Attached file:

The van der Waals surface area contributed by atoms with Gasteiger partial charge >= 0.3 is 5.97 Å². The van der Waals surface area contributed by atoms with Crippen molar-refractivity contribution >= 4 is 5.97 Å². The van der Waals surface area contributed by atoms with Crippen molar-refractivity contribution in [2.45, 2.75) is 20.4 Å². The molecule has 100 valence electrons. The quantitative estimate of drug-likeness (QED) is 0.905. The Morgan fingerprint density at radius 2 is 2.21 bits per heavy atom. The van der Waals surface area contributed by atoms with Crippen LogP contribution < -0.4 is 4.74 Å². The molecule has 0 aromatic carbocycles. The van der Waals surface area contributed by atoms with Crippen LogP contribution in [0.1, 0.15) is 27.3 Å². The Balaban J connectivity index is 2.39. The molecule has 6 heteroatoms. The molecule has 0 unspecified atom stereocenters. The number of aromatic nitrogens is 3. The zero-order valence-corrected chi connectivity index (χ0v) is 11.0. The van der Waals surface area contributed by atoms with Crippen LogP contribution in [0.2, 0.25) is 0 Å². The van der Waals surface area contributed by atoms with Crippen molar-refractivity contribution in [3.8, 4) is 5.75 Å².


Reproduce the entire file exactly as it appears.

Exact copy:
The van der Waals surface area contributed by atoms with Gasteiger partial charge >= 0.3 is 5.97 Å². The van der Waals surface area contributed by atoms with Crippen molar-refractivity contribution >= 4 is 5.97 Å². The van der Waals surface area contributed by atoms with Crippen molar-refractivity contribution in [2.45, 2.75) is 20.4 Å². The molecule has 100 valence electrons. The quantitative estimate of drug-likeness (QED) is 0.905. The Morgan fingerprint density at radius 2 is 2.21 bits per heavy atom. The van der Waals surface area contributed by atoms with Crippen LogP contribution < -0.4 is 4.74 Å². The molecule has 0 aromatic carbocycles. The van der Waals surface area contributed by atoms with Crippen LogP contribution in [0.1, 0.15) is 27.3 Å². The Balaban J connectivity index is 2.39. The molecule has 6 heteroatoms. The molecule has 0 unspecified atom stereocenters. The number of aromatic nitrogens is 3. The zero-order valence-corrected chi connectivity index (χ0v) is 11.0. The van der Waals surface area contributed by atoms with Crippen LogP contribution in [0.2, 0.25) is 0 Å². The van der Waals surface area contributed by atoms with Crippen molar-refractivity contribution in [3.8, 4) is 5.75 Å².